When I return to Waterford now, I will often enough go to church. I don’t go to mass, just in for a walk around, a quick prayer or two to see if I can still remember the words. I light candles for all the dead people I know, and thank God – or send thanks generally upwards, anyway – that the number isn't larger.
The one I usually go to is The Friary, run by the Franciscan Order but soon to be taken over as there aren't enough young priests anymore. I mentioned to my dad when I was home one Christmas that I had called in there, and he told me it had been his father’s church, and I felt glad that I had gravitated there to light that particular candle.
I go to church because when I come home I need to resuscitate myself and remember what I’m like. I’m too busy in London to think about it, so I repeat the things I think are probably true, things which tumble easily out of me because I’ve been saying them for a decade, things like "lapsed Catholic", like "atheist". I enjoy the feeling of coming home and trying to remember which of the things I say are still true.
I left Waterford when I was 18, like most other people I knew. I’ve never really lived there again since, but I have a habit of coming back for a bit too long, five or six weeks at a time. There’s usually a financial or practical reason for this, but I want to do it too. I want to stay just that bit too long to be a holiday, to be almost like living.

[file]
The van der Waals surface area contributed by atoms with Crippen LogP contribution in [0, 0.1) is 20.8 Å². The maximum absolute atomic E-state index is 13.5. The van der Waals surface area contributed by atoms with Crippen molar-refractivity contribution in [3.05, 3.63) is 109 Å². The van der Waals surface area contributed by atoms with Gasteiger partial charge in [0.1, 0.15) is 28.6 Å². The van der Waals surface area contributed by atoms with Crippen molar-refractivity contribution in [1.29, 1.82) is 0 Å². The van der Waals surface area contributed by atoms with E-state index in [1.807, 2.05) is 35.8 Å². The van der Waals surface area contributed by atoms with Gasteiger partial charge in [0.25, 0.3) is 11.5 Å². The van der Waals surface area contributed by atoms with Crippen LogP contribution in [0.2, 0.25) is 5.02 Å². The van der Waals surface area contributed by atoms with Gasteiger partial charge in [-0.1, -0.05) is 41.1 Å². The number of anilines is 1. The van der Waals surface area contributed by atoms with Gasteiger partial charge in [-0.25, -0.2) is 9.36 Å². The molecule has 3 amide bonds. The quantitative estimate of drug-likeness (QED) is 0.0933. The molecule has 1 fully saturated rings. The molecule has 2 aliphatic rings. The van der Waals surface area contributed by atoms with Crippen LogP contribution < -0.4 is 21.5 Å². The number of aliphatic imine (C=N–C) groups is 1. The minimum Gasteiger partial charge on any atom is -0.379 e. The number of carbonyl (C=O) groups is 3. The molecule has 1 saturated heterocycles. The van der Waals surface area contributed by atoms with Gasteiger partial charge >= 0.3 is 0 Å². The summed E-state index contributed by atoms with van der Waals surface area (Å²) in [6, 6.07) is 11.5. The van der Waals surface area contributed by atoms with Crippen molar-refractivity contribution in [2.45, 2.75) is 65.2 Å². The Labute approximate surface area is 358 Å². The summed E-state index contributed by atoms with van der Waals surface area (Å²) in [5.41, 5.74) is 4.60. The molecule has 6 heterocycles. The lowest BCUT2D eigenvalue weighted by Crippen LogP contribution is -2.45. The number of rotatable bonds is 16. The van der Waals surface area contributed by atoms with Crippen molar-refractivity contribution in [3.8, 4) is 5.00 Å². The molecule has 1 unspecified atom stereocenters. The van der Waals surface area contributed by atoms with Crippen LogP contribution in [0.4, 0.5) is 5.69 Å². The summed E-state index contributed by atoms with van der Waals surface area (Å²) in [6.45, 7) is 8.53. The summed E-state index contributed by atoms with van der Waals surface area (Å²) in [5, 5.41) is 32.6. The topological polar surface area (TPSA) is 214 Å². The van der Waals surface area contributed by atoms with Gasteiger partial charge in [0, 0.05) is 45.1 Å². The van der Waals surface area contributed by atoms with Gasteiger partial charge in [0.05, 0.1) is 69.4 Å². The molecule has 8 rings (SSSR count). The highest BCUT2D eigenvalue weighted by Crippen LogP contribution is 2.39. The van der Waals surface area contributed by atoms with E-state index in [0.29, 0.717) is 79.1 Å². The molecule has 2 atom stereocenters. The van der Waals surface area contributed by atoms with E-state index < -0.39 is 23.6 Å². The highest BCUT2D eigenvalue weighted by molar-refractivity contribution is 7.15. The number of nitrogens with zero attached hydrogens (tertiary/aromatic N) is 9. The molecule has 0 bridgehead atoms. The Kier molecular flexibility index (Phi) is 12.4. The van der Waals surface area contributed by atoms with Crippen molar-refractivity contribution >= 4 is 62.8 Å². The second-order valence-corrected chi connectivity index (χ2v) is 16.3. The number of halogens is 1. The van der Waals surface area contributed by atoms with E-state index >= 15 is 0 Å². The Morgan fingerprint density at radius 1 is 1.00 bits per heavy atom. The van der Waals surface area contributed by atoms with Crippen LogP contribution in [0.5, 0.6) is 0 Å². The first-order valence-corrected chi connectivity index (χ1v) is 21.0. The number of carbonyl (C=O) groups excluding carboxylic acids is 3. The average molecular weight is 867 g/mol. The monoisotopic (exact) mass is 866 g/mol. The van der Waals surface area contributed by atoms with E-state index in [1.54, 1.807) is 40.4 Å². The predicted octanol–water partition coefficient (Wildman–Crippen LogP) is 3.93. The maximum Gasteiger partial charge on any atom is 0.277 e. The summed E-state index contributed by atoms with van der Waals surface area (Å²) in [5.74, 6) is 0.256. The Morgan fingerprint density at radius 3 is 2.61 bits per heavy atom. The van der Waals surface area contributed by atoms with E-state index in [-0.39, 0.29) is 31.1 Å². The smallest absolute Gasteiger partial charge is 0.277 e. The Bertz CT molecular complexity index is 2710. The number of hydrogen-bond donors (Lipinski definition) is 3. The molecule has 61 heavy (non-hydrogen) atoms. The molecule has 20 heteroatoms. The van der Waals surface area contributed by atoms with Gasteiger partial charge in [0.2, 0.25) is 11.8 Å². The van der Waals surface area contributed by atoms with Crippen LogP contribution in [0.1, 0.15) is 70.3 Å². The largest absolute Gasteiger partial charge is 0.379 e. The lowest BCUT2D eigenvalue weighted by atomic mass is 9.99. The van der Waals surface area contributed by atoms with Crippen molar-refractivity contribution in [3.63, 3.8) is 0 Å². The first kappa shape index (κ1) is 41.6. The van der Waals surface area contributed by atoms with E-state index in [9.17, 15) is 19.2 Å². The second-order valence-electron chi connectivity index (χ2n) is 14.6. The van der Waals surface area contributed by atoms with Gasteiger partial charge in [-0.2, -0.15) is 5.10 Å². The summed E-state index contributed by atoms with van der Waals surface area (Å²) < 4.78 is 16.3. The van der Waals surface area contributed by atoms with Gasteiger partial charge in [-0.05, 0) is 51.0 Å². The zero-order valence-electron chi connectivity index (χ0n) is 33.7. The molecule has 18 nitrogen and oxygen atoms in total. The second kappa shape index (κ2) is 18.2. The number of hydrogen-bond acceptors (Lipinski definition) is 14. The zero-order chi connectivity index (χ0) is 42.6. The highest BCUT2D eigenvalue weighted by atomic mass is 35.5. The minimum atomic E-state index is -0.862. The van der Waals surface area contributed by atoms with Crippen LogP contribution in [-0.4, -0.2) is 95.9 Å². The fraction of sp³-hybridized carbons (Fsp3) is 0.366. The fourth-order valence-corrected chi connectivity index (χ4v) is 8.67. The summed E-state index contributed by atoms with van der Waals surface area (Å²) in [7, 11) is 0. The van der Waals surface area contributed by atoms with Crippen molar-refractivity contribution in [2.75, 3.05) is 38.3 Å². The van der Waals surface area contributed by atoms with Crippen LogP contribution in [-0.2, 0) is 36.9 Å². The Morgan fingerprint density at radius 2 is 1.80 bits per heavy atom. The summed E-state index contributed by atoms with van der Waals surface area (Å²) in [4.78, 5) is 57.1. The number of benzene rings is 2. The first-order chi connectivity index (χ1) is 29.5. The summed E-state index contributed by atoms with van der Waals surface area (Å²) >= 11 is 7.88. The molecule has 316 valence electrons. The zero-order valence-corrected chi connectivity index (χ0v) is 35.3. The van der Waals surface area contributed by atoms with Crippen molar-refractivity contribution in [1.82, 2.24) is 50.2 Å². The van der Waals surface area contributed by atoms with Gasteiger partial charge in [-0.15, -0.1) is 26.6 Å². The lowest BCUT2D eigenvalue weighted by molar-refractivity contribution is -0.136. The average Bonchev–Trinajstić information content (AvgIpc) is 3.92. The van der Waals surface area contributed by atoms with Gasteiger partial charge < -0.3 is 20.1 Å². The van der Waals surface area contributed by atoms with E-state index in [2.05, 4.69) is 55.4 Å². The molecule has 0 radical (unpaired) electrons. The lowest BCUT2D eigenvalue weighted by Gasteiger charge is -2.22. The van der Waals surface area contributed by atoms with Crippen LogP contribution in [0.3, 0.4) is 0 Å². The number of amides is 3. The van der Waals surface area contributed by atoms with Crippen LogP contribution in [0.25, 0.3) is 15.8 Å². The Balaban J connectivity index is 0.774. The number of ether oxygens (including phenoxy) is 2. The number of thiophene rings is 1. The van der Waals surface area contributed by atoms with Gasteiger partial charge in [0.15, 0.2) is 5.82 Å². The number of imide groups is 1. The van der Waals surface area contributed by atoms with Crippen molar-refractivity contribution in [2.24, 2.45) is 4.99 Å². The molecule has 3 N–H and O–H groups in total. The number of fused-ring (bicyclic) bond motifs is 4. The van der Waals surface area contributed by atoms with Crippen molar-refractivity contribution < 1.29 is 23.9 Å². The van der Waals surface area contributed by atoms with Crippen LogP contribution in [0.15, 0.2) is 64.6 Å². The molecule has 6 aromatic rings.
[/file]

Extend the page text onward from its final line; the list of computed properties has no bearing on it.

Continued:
It’s my habit also not to see much of my few remaining friends still there when I do. I hole up and only talk to my parents, go on walks by myself, read dozens of books and avoid life. I wonder sometimes why I tend to keep friends and acquaintances there – people I genuinely like very much – at arm's length. I wonder if it might be because I am wary of trying on for size what my real life might look like if I lived in Waterford again. If I did that, I might like it. If I did that I might never leave.
Things were often disastrously difficult for me when I was a teenager, and I don’t miss the exuberant self-hatred, or the anger I didn’t know was anger, which announced itself in so many strange and unpredictable ways. But I always loved Waterford, even when I couldn’t wait to leave it. It’s a good mix of beautiful and charmingly crap, much like most people’s small hometowns, and it’s an ideal size for being a restless adolescent, big enough not to be direly boring but small enough that you can walk more or less everywhere.